Then-governor Baldacci speaks with Sidney Unobskey at Husson University in 2007, before announcing what at that time was the largest gift in the history of the school. Credit: BDN file photo

Sidney Unobskey, who grew up in Calais to become a nationally prominent real estate developer and pioneer the concept of the movie multiplex, died on Jan. 20. He was 83.

Unobskey died in San Francisco after a long battle with cancer, according to his obituary, published Wednesday in the Bangor Daily News.

Unobskey was best known as one of the early innovators in shopping mall and movie theater design, pioneering the concept of the multiplex, which houses multiple theaters under one roof. In 1967 and 1968, he worked on Sen. Robert F. Kennedy’s plans to redevelop the then-struggling Bedford-Stuyvesant neighborhood of Brooklyn, and later on Kennedy’s fateful 1968 presidential campaign. He used contacts from real estate development to set up campaign events at shopping centers in voter-rich suburbs, according to his obituary.

In 1991, he was named chair of the San Francisco Planning Commission, helping guide the city’s recovery from the 6.9 magnitude earthquake that hit the city in 1989, killing more than 60 people and causing more than $5 billion in property damage.

In Maine, Unobskey was a well known supporter of education and economic development in Washington County, funding programs to expand local students’ opportunities.

“Sidney grew up in Calais, and while his professional life took him around the world, he never forgot his roots,” said Richard Warren, publisher of the Bangor Daily News, who served with Unobskey on the Roosevelt Campobello International Commission, the body that oversees the international park on Campobello Island. “He was a determined supporter of tourism and development in both Washington County and Charlotte County, New Brunswick. When he had an idea he felt worth pursuing, he was tenacious.”

Unobskey and his wife, Nancy, founded Unobskey College in Calais in 1998, which for 12 years offered college classes in one of Maine’s poorest counties with limited access to higher education. The college eventually became part of Husson University, to which the Unobskeys donated the $1.25 million Unobskey College building in 2007. Husson ended the college in 2010, citing low student numbers.

In 2009, Husson awarded Unobskey an honorary degree.

Last year, Unobskey launched the Unobskey Scholars Program, which each year will send 12 students from nine high schools in Washington County and Charlotte County, New Brunswick, to a summer session at Phillips Academy Andover in Massachusetts, where Unobskey attended high school.

“Phillips Academy has had many famous students — two presidents, five Nobel Prize winners, numerous actors and actresses, and coach Bill Belichick,” Unobskey said last year in announcing the program. “My hope is that someday a student from Washington or Charlotte Counties will be on the list of famous Phillips Academy attendees.”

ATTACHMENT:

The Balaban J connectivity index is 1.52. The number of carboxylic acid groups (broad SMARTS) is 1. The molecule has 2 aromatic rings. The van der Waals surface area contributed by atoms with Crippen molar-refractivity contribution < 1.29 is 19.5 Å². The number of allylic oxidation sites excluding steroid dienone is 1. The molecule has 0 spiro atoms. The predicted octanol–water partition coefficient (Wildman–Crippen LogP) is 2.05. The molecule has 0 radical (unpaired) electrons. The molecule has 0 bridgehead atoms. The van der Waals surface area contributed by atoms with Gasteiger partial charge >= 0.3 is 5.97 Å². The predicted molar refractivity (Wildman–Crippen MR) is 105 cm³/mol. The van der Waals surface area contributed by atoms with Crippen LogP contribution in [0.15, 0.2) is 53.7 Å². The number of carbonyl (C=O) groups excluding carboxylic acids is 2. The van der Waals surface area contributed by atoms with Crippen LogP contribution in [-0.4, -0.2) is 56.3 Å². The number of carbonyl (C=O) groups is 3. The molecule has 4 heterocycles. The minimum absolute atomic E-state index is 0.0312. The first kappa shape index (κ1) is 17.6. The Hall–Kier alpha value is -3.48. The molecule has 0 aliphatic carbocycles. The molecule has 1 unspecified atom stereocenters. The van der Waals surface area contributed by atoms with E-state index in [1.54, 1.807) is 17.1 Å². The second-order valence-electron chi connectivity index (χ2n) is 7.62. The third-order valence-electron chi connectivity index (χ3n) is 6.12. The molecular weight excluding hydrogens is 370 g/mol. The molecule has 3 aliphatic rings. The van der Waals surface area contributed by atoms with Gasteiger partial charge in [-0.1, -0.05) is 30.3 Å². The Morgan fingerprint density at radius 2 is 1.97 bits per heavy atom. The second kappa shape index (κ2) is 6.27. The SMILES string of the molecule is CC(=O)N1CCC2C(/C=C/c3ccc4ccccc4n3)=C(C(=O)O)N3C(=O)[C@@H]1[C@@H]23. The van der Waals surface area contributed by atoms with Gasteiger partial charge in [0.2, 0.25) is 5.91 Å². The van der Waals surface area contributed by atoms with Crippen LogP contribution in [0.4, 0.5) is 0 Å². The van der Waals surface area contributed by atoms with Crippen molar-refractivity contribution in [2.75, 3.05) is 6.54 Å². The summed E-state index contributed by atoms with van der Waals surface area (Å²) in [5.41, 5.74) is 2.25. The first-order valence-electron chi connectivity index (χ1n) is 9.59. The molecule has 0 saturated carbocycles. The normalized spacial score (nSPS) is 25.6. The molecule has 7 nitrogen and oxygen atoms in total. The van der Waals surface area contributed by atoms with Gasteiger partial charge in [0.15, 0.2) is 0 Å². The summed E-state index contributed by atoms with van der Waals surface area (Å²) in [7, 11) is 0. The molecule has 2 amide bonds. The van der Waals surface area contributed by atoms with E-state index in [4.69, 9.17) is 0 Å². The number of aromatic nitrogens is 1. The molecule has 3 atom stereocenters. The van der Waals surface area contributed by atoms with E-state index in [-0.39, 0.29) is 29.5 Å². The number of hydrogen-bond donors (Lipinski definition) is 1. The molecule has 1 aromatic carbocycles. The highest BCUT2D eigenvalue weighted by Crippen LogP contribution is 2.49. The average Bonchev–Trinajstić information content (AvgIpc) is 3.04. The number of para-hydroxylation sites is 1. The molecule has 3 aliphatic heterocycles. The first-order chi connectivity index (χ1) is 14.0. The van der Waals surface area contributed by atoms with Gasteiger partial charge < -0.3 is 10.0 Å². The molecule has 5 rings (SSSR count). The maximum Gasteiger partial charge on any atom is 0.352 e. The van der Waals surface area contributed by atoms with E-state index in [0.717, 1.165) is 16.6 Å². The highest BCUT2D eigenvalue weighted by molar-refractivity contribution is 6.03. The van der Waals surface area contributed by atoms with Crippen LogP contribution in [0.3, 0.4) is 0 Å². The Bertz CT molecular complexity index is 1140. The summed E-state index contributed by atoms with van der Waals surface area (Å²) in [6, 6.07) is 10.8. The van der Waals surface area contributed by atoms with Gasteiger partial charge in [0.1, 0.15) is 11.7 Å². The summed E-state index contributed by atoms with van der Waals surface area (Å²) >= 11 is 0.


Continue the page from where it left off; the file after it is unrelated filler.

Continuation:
Unobskey was born in 1937.

His grandparents immigrated to the U.S. from Russia, via Ellis Island, in the early 20th century, and the family settled in Eastport in 1905, eventually opening Unobskey’s Store in nearby Calais in 1911, a clothing store that was in business for nearly 70 years.

Unobskey’s grandmother, Sarah, founded the first and only synagogue in Washington County, the Congregation of Chaim Yosef, which was active until 1974.

“Sarah liked Eastport. Its climate and look reminded her of home,” Sidney Unobskey said in an article published by the Maine Historical Society. “Even better…they could buy land here, something not allowed Jews in Russia.”

Unobskey’s father, Arthur, had an eighth-grade education, but was determined to send his son to college, Sidney Unobskey wrote in a 2009 BDN op-ed. Unobskey attended the prestigious Phillips Academy Andover, then went on to Yale University.

“Arthur knew something about the importance of education,” Unobskey wrote. “He and my mother made great sacrifices to send me to college.”

Unobskey later endowed a chair in American History at Yale in his father’s honor.

In 2006, President George W. Bush appointed him to the Roosevelt Campobello International Commission. In the 14 years he served on the commission, Unobskey worked on improving Campobello’s hiking, biking, and camping infrastructure, and promoting the island as a tourist destination.

Unobskey and his wife were married for 60 years, and they and their family traveled throughout North America, Europe, Southeast Asia and Australia during Unobskey’s long career in real estate development.

He is survived by his wife, a son and a daughter, and five grandchildren.

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Emily Burnham

Emily Burnham is a Maine native and proud Bangorian, covering business, the arts, restaurants and the culture and history of the Bangor region.